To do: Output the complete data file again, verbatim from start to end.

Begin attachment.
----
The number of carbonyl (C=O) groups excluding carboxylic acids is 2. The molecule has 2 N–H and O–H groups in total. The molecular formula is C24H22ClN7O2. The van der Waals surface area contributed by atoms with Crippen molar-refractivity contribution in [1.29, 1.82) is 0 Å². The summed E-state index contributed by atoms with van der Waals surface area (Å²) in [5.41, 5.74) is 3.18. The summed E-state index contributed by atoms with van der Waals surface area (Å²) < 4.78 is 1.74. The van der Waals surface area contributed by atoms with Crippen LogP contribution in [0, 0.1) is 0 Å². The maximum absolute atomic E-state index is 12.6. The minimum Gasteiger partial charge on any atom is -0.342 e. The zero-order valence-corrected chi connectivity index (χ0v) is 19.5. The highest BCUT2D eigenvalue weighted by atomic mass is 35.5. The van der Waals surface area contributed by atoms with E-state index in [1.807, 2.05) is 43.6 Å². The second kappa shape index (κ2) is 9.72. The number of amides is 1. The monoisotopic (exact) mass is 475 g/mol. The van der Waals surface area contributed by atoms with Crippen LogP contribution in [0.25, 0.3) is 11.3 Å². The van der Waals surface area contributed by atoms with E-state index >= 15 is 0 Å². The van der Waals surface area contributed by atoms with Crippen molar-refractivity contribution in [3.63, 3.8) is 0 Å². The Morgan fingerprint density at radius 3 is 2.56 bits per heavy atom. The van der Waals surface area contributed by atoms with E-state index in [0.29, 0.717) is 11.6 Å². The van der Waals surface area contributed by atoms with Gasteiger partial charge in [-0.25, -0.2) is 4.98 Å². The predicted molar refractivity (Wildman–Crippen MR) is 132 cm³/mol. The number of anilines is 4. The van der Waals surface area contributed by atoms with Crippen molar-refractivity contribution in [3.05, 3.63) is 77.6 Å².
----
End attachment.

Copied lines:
The number of carbonyl (C=O) groups excluding carboxylic acids is 2. The molecule has 2 N–H and O–H groups in total. The molecular formula is C24H22ClN7O2. The van der Waals surface area contributed by atoms with Crippen molar-refractivity contribution in [1.29, 1.82) is 0 Å². The summed E-state index contributed by atoms with van der Waals surface area (Å²) in [5.41, 5.74) is 3.18. The summed E-state index contributed by atoms with van der Waals surface area (Å²) < 4.78 is 1.74. The van der Waals surface area contributed by atoms with Crippen LogP contribution in [0, 0.1) is 0 Å². The maximum absolute atomic E-state index is 12.6. The minimum Gasteiger partial charge on any atom is -0.342 e. The zero-order valence-corrected chi connectivity index (χ0v) is 19.5. The highest BCUT2D eigenvalue weighted by atomic mass is 35.5. The van der Waals surface area contributed by atoms with E-state index in [1.807, 2.05) is 43.6 Å². The second kappa shape index (κ2) is 9.72. The number of amides is 1. The monoisotopic (exact) mass is 475 g/mol. The van der Waals surface area contributed by atoms with Crippen LogP contribution in [0.25, 0.3) is 11.3 Å². The van der Waals surface area contributed by atoms with E-state index >= 15 is 0 Å². The van der Waals surface area contributed by atoms with Crippen molar-refractivity contribution in [3.63, 3.8) is 0 Å². The Morgan fingerprint density at radius 3 is 2.56 bits per heavy atom. The van der Waals surface area contributed by atoms with E-state index in [0.29, 0.717) is 11.6 Å². The van der Waals surface area contributed by atoms with Gasteiger partial charge in [-0.25, -0.2) is 4.98 Å². The predicted molar refractivity (Wildman–Crippen MR) is 132 cm³/mol. The number of anilines is 4. The van der Waals surface area contributed by atoms with Crippen molar-refractivity contribution in [3.05, 3.63) is 77.6 Å².